Development of the kidney is regulated in part by reciprocal inductive interactions between the ureteric bud and metanephric mesenchyme. The receptor tyrosine kinase RET and its ligand glial cell line derived neurotrophic factor (GDNF) are components of a signal transduction pathway that is required for the normal development of the ureter and collecting duct system. However, little is known about the mechanisms that regulate the expression of these two genes, or about the specific biological effects of GDNF/RET signaling in ureteric bud cells. These issues will be investigated through a studies involving: transgenic manipulation of gene expression in the developing mouse kidney; analysis of RET and GDNF regulatory DNA elements; chimeric studies of the developmental potential of mutant cells; and manipulation of kidney development in organ cultures. To understand the consequences of such inductive events, it is necessary to know the normal developmental fate of specific cell populations, yet our knowledge of cell lineages in the kidney is only rudimentary. A novel genetic approach will be used to permanently mark and trace the descendants of cell populations that express RET, GDNF and other genes at specific times in development. The Wnt family of secreted glycoproteins is also important for kidney development, the Axin gene has been found to negatively regulate a Wnt signal transduction pathway. Axin has been directly implicated in kidney development because Fused, a mutant allele of Axin, causes renal agenesis and other urogenital defects in mutant mice. The role of Axin in kidney development will be investigated by analyzing the excretory system defects in Fused mutant embryos, in vivo and in organ culture. Other studies will test the ability of wild type Axin, or a dominant- negative form of Axin to interfere with kidney development when expressed in developing kidney using transgenic techniques. In addition to the basic developmental biology of renal organogenesis, these studies should provide insight into the potential roles of the GDNF/RET and Wnt signal transduction pathways in human renal developmental defects.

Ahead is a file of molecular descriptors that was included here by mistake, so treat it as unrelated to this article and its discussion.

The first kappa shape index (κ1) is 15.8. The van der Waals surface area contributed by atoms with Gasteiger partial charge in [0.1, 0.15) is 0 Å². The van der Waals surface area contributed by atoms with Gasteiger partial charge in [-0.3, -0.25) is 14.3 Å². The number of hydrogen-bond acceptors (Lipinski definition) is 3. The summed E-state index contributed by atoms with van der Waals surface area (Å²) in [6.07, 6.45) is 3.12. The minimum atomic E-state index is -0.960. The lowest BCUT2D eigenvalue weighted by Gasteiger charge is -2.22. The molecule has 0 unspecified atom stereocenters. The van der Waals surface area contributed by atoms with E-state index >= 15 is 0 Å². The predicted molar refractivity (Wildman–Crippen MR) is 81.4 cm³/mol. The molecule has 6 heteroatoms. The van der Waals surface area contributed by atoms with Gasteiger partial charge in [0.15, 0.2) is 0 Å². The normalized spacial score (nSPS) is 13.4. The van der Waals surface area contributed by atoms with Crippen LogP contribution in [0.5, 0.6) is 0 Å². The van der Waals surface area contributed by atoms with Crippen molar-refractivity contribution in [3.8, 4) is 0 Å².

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Columbia University (N.Y.)
New York
United States
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